We’re living in a pretty amazing time when it comes to health and wellness. Even compared to just a few years ago, the number of healthy options we have in mainstream grocery stores, airports, and online is nothing short of impressive. This increased access has a lot of benefits, but it can also leave us feeling overwhelmed with options and with a medicine cabinet full of supplements that we tried for a couple of weeks and then abandoned. Can you relate? Don’t worry, you’re not alone.
Because of this, two of the top questions I get asked online and at my functional medicine center are “Will this supplement really work?” and “How long will it take to notice a difference?” And they’re great questions! Who the heck wants to take, and pay for, something if it’s not working? Who doesn’t want to know what to expect and, ultimately, when they can start benefiting from their healthy intentions? Well, allow me to introduce you to the six factors I consider when I manage my patients’ supplement regimens:
The first factor to consider when estimating how long it will take for you to feel different from taking a supplement is where your health was when you started it. All my patients are at different points in their wellness journey. For example, if your vitamin D or magnesium levels were really low when you starting taking vitamin D or magnesium, it’s going to take longer for you to start seeing improvements than the person who just had a slight deficiency.
The next thing to consider is how much of a supplement you are taking. This is also tied to your starting baseline. I often see well-intentioned health seekers taking the right supplement but not taking enough for their issue. This leaves them feeling frustrated that they don’t feel any better, so they end up stopping the supplement. Sadly, if they were just taking a high enough dose for it to be clinically beneficial, they likely would have seen an improvement! This is why it’s always a good idea to work with a qualified medical practitioner to find out what dose is right for you (because it is possible to take too much of a supplement as well) so that you don’t waste your time and so you can stay safe and start benefiting as soon as possible.
The expansion of the wellness world is exciting, but it also can be overwhelming. Whole shelves devoted to the same kind of vitamin or herb can leave anyone feeling confused about which one is the best. A good rule is this: Treat buying a new supplement as if you were hiring a new employee. This means you need to vet it and do a background check. Read the label, look for any fillers or strange ingredients—like sugar, rice flour, or artificial colors—and consider both the potency and quality of the active ingredients. It might even behoove you to do a little independent research on the brand and their reputation in the space. If this feels overwhelming, ask your doctor or an R.D. for red flags to look out for or to recommend specific brands.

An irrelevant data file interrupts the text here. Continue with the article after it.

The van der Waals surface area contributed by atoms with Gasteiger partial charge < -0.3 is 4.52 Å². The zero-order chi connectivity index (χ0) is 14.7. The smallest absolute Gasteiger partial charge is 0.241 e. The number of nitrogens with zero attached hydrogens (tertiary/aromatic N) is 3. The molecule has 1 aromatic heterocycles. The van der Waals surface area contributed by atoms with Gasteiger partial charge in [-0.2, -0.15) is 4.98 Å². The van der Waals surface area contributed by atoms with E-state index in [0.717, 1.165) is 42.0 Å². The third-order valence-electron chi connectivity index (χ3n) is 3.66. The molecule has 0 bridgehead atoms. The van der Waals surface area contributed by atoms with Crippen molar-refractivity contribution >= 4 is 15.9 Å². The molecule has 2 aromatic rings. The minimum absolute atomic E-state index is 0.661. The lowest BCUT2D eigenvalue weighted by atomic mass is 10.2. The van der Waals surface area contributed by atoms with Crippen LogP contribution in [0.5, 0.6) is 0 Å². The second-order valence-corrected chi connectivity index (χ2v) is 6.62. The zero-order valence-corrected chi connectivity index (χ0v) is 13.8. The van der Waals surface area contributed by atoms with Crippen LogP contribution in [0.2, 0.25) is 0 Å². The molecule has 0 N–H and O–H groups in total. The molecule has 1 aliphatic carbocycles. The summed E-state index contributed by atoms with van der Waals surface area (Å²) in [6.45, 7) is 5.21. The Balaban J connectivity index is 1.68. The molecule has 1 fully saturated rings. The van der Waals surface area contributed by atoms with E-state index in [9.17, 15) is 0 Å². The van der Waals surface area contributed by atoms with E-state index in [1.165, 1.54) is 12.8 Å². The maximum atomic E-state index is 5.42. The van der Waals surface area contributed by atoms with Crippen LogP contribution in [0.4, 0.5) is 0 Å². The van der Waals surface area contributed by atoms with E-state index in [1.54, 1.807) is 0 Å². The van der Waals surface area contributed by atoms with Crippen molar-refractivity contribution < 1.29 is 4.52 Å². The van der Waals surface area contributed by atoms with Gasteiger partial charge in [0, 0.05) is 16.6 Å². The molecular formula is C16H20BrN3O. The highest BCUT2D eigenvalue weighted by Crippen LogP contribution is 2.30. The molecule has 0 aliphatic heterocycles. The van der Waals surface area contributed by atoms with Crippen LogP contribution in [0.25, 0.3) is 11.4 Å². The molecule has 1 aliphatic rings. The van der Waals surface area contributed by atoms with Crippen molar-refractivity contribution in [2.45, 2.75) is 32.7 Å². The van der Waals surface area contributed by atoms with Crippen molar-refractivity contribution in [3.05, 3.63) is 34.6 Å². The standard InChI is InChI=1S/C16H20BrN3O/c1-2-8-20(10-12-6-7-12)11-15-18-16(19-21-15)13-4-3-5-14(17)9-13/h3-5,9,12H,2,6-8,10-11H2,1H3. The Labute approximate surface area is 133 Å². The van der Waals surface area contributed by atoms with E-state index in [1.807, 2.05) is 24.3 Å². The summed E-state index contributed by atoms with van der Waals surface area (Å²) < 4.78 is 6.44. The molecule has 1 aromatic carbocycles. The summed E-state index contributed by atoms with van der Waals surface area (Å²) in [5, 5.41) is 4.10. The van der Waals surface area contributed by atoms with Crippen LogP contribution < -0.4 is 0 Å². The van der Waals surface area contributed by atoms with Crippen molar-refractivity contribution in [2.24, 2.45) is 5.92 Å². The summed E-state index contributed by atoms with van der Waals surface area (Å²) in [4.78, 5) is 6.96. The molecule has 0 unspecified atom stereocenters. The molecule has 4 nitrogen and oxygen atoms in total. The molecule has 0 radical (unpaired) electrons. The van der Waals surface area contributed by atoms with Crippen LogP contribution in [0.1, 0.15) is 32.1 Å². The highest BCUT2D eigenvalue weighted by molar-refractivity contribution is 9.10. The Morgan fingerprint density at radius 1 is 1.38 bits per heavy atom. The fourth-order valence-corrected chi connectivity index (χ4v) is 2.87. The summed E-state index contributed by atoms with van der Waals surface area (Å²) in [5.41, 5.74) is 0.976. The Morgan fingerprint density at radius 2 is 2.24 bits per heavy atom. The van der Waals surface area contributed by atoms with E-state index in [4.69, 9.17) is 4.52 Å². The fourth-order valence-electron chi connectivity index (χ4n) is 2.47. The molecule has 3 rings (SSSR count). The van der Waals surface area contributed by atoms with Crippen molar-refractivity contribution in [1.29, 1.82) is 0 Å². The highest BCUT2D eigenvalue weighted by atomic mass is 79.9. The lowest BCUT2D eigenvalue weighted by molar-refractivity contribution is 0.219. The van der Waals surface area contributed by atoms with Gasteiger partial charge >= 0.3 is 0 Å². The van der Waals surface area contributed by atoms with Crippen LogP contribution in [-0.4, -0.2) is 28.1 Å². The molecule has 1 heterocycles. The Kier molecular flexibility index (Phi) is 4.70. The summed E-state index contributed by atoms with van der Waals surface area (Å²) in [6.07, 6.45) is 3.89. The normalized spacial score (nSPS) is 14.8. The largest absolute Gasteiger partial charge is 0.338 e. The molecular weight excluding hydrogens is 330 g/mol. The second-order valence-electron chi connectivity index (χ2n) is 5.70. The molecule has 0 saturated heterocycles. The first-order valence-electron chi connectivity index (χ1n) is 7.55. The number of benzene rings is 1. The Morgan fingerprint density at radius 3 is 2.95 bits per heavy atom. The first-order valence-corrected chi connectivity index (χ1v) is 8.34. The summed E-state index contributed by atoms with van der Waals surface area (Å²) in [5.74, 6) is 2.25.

4. Your individual needs
Just because a certain herbal blend worked for a friend doesn’t mean it’s right for you. We’re all different, and we all have different needs! Even if an issue seems the same to an untrained eye, an expert is likely to take a unique approach for each person. I might sound like a broken record by now, but this is another reason that it’s a great idea to work with a professional who has experience with supplements. If you are going it alone, check out my supplement and adaptogenguides to narrow down what might be best for you.
5. Absorption rate
An often-overlooked issue to consider when determining how long to try a supplement is your body’s ability to actually absorb and use the nutrients inside the capsule. Many people have underlying gut problems that can inhibit their ability to fully benefit from a supplement. This also goes for systemic inflammation, which can inhibit cellular absorption of nutrients. If your body is not effectively absorbing nutrients, it can take a lot longer to notice improvements from supplements; in fact, you might not notice any changes at all until you deal with the underlying gut or inflammatory problem—which, again, will involve talking to your doctor about any issues you’re experience, and letting them know you want to incorporate supplements into your health regimen.
You can’t supplement your way out of a poor diet, plain and simple. If you’re eating nutrient-poor foods but taking an herbal elixir, it’s like a drop of clean water in a murky ocean, and it’s very likely that whatever ailment you’re trying to fix will stick around. With that said, I am not talking about food perfection. Just remember that food comes first and supplements should be the targeted tools to take your wellness game to the next level.
So with all these factors taken into consideration, on average how long does it take to notice improvements from taking a supplement? In my clinical experience seeing thousands of patients over the years, the average person will notice a difference anywhere from one day in to four or eight weeks in—depending on how deficient you were in the first place. If you’re not seeing any results after eight weeks, it’s generally time to reevaluate and talk to a doctor or supplement-savvy healthcare practitioner.